Grant Report 2022: His Holiness The Dalai Lama & Sasakawa Scholarship for Higher Professional Education: 27 students started college education in FY2022 in India

Sasakawa-India Leprosy Foundation (S-ILF) has provided, with funding from Sasakawa Health Foundation, scholarships for 27 students during the year 2022. The Dalai Lama-Sasakawa Scholarship (HHDLSS) was established in 2015 for the young students who live in leprosy colonies and including the scholars for the year 2022, 178 students have had the opportunity to embark on their college degree so far.

“The scholarship unleashes the potential of the youth from affected families to grow into professionals in their respective fields and break the cycle of poverty and isolation that their families have been facing”, stated the program manager Charu Gaba. “For most students from leprosy colonies who have completed their “Class Ⅻ” (higher secondary grade), professional education is not an option given the economic circumstances of their families.”

Each year, the project starts off with the dissemination of information about the scholarship through state-level workshops. The state-level workshops introduce students to S-ILF education programs, informs them of the different bachelor’s and master’s degree courses that are available, and guides students so they could apply for scholarships. The selection process includes online interviews with academics from prestigious universities. In 2022, 169 applications from 18 states across India, were received. In the end, a total of 27 candidates from 8 states were selected. Once the new scholars are selected, they are given scholarships and provided with various support system in the form of mentoring and monitoring by the project staff as well as the opportunity to connect with other scholars at functions such as alumni meetings.

Wall painting disseminating information about S-ILF Scholarship Programs in Champa, Chattisgarh.
State Level Workshop in February 2023, held in Hyderabad, Telangana.

The 27 scholars followed diverse educational paths, including Bachelor of Laws, Bachelor of Medical Lab Technology and Optometry, Bachelor of Pharmacy, and Computer Science and Technology. Furthermore, three students focused on Hospitality & Catering Management, while others ventured into fields like Radio Imaging Technology and X-Ray Radiography. Some specialized in Engineering, Electrical Engineering, and Polytechnic diplomas. Additionally, three students advanced their education with Master’s degrees, such as Master of Business Administration and a Master of Science in Medical Microbiology.

Anjana Kenwat, from Bilaspur, Chhattisgarh, has done Bachelor’s in Optometry.
Anamika Mahato is pursuing a Bachelor’s degree in Agriculture from Roorkee, Uttarkhand. 
Ajay Kalindi is working at Sayaii Hotel, Indore. He was supported for Hotel Management Course.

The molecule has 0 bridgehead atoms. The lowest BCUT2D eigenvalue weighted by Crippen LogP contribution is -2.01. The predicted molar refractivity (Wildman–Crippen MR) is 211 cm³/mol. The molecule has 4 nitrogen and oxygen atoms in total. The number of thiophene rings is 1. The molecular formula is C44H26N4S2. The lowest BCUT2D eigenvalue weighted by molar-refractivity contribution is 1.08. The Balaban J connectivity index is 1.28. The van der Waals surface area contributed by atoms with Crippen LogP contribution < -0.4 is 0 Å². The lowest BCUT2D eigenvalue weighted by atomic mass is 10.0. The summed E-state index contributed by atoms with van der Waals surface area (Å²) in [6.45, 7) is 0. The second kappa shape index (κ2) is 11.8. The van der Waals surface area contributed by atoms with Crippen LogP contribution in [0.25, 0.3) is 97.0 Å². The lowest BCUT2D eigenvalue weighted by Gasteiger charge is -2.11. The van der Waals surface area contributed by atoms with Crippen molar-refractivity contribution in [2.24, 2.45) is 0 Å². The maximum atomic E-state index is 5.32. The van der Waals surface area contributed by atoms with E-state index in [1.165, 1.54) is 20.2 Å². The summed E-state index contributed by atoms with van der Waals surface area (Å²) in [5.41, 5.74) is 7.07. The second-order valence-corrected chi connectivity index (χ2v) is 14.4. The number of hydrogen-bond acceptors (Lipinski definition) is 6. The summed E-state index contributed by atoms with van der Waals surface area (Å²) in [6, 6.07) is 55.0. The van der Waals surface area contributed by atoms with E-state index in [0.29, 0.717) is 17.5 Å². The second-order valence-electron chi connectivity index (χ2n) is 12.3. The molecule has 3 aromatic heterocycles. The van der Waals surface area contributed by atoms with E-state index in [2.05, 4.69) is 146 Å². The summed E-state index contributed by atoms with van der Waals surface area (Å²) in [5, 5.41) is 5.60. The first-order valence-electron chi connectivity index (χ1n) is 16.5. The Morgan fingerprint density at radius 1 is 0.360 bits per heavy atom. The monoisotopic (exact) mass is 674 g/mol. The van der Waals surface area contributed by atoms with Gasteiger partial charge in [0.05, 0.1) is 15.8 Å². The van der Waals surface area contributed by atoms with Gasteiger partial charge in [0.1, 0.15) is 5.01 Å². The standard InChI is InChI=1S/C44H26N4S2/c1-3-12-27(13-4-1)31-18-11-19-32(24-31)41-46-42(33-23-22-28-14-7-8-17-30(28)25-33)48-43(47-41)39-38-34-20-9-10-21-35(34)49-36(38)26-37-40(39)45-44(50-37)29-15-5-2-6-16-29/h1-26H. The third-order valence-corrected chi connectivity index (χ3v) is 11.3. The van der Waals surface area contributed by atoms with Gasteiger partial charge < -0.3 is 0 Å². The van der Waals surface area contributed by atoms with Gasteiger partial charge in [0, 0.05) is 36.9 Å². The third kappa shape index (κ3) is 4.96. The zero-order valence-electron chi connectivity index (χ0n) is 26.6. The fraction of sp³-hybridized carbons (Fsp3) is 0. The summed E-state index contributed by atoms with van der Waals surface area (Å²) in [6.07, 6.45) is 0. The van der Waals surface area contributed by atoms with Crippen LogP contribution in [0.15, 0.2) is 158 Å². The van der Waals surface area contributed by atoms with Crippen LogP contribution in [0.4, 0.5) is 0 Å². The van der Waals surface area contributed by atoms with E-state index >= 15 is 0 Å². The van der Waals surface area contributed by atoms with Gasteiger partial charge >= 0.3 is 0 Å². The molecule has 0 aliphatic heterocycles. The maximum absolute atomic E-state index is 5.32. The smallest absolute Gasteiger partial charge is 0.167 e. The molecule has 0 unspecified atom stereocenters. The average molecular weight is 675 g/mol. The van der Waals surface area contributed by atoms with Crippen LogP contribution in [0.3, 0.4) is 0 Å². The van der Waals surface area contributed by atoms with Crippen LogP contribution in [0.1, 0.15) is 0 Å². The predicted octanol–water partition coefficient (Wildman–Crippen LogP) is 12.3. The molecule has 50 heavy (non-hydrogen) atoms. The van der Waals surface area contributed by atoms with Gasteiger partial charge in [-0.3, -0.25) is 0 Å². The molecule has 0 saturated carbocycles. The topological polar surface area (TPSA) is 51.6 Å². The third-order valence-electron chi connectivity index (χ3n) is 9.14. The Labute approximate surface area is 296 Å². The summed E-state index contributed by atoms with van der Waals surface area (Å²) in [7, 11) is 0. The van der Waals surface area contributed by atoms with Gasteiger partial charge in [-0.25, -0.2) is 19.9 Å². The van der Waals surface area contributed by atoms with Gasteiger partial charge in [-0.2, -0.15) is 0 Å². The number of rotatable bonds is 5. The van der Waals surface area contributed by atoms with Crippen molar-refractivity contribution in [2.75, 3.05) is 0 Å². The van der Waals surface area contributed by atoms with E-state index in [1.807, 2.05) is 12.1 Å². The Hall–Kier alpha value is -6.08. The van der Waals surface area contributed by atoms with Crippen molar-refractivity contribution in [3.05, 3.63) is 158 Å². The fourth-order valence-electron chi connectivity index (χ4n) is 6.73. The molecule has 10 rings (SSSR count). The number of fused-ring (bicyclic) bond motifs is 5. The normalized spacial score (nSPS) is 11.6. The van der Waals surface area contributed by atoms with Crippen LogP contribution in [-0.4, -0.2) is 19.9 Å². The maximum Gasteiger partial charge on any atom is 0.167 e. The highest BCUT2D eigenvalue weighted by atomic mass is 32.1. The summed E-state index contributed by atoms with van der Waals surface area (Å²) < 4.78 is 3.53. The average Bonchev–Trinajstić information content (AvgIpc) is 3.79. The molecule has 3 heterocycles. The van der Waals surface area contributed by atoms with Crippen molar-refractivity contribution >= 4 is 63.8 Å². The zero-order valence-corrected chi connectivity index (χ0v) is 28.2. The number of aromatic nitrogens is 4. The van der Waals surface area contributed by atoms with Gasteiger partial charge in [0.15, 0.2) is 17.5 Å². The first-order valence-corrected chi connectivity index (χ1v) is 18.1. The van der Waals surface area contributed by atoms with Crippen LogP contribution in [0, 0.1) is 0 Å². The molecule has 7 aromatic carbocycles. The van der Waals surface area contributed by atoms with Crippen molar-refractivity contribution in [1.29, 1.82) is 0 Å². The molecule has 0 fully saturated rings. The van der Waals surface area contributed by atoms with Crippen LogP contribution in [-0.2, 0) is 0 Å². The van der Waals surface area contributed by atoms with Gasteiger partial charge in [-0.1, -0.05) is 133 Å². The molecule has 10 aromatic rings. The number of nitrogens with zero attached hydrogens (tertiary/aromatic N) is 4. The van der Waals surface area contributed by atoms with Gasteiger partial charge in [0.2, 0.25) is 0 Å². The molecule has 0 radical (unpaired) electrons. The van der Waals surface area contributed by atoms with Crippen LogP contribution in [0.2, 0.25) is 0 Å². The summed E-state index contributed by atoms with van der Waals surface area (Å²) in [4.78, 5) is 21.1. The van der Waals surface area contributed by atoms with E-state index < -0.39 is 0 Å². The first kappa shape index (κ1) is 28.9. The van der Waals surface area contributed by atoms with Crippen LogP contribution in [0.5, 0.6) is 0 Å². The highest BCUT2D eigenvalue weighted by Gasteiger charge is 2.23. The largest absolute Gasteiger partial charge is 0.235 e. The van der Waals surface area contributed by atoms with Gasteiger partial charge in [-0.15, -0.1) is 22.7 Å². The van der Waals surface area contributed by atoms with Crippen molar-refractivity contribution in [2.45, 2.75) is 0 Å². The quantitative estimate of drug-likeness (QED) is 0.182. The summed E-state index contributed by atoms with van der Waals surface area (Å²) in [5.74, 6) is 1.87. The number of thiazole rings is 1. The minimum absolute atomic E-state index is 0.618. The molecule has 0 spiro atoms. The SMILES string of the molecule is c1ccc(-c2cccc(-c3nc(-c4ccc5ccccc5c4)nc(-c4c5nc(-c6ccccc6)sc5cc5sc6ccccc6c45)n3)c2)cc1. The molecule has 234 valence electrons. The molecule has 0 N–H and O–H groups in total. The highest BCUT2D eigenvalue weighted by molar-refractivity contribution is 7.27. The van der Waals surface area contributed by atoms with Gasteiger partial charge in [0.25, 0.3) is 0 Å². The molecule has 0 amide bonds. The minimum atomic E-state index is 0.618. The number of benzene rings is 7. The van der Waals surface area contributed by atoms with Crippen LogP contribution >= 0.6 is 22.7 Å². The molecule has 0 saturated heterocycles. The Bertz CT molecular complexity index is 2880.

The baseline survey of the 27 scholars FY2022

S-ILF conducted a survey with the beneficiaries of the scholarship in order to understand their socio-economic background.

Out of the 27 students, 17 are male (63%) and 10 are female (37%). The scholars hailed from across eight states — among which the state with the highest number of scholarship recipients was Jharkhand, with nine students.

The average age of students is 19.9 years. The youngest scholar is 17 years old while the oldest one is 24 years. 37% have their father affected by Hansen’s disease, and another 37% have their mother. Only 15% have both parents affected.

The baseline survey shed light on their family backgrounds and financial situations. Approximately one-third of the scholars came from economically disadvantaged families, while others also faced financial hardships due to uneducated parents struggling to make ends meet. Most parents had not saved for their children’s education due to low incomes, and they hadn’t sought financial assistance from other sources. This highlights the scholarship’s critical role in enabling children from leprosy-affected households to access education and improve their future prospects.

The survey also revealed that scholars had limited awareness of professional courses, as they lacked prior guidance or counseling. Parents were similarly uninformed about academic paths and career opportunities for their children. In such situations, acquiring a professional degree was seen as a gateway to future employment and life advancement goals.

Many scholars struggled with issues related to identity disclosure and low self-esteem due to their families’ leprosy status. However, both scholars and parents recognized that professional education and subsequent employment preparation could enhance their economic and social status. They anticipated positive changes in their lives and aimed to dispel myths associated with leprosy.

The HHDLS scholarship program has the potential to profoundly impact the lives and careers of children from leprosy-affected families. It offers them the chance to break the cycle of poverty and build brighter futures for themselves and their communities.